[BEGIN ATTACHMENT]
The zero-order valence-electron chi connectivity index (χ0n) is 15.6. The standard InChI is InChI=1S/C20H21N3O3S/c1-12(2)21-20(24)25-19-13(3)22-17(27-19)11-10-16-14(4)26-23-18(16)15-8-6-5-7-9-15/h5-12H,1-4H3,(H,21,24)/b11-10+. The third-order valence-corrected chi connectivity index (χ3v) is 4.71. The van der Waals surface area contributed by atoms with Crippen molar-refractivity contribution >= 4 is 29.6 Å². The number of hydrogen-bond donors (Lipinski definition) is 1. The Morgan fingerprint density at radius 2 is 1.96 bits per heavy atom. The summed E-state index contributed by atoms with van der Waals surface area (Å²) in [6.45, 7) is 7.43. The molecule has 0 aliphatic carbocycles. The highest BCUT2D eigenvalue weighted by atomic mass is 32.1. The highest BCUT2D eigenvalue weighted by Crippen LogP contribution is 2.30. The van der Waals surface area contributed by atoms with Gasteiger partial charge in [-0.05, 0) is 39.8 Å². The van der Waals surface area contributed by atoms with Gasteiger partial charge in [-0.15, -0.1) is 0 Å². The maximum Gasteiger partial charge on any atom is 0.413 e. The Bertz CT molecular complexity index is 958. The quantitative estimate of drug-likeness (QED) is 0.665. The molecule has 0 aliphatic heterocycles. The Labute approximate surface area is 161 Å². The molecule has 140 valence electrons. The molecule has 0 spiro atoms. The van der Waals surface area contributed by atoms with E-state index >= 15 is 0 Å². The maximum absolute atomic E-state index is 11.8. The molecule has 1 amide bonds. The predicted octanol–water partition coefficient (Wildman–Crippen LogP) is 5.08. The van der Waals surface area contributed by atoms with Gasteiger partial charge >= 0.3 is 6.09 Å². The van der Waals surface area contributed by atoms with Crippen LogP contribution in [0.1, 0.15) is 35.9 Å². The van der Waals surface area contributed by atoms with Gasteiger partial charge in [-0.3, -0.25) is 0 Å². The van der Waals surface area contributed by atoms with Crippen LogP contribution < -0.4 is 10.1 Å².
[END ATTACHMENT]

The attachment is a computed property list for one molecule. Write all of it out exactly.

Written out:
The zero-order valence-electron chi connectivity index (χ0n) is 15.6. The standard InChI is InChI=1S/C20H21N3O3S/c1-12(2)21-20(24)25-19-13(3)22-17(27-19)11-10-16-14(4)26-23-18(16)15-8-6-5-7-9-15/h5-12H,1-4H3,(H,21,24)/b11-10+. The third-order valence-corrected chi connectivity index (χ3v) is 4.71. The van der Waals surface area contributed by atoms with Crippen molar-refractivity contribution >= 4 is 29.6 Å². The number of hydrogen-bond donors (Lipinski definition) is 1. The Morgan fingerprint density at radius 2 is 1.96 bits per heavy atom. The summed E-state index contributed by atoms with van der Waals surface area (Å²) in [6.45, 7) is 7.43. The molecule has 0 aliphatic carbocycles. The highest BCUT2D eigenvalue weighted by atomic mass is 32.1. The highest BCUT2D eigenvalue weighted by Crippen LogP contribution is 2.30. The van der Waals surface area contributed by atoms with Gasteiger partial charge in [-0.05, 0) is 39.8 Å². The van der Waals surface area contributed by atoms with Gasteiger partial charge in [-0.15, -0.1) is 0 Å². The maximum Gasteiger partial charge on any atom is 0.413 e. The Bertz CT molecular complexity index is 958. The quantitative estimate of drug-likeness (QED) is 0.665. The molecule has 0 aliphatic heterocycles. The Labute approximate surface area is 161 Å². The molecule has 140 valence electrons. The molecule has 0 spiro atoms. The van der Waals surface area contributed by atoms with E-state index >= 15 is 0 Å². The maximum absolute atomic E-state index is 11.8. The molecule has 1 amide bonds. The predicted octanol–water partition coefficient (Wildman–Crippen LogP) is 5.08. The van der Waals surface area contributed by atoms with Gasteiger partial charge >= 0.3 is 6.09 Å². The van der Waals surface area contributed by atoms with Crippen LogP contribution in [0.1, 0.15) is 35.9 Å². The van der Waals surface area contributed by atoms with Gasteiger partial charge in [-0.3, -0.25) is 0 Å². The van der Waals surface area contributed by atoms with Crippen LogP contribution < -0.4 is 10.1 Å².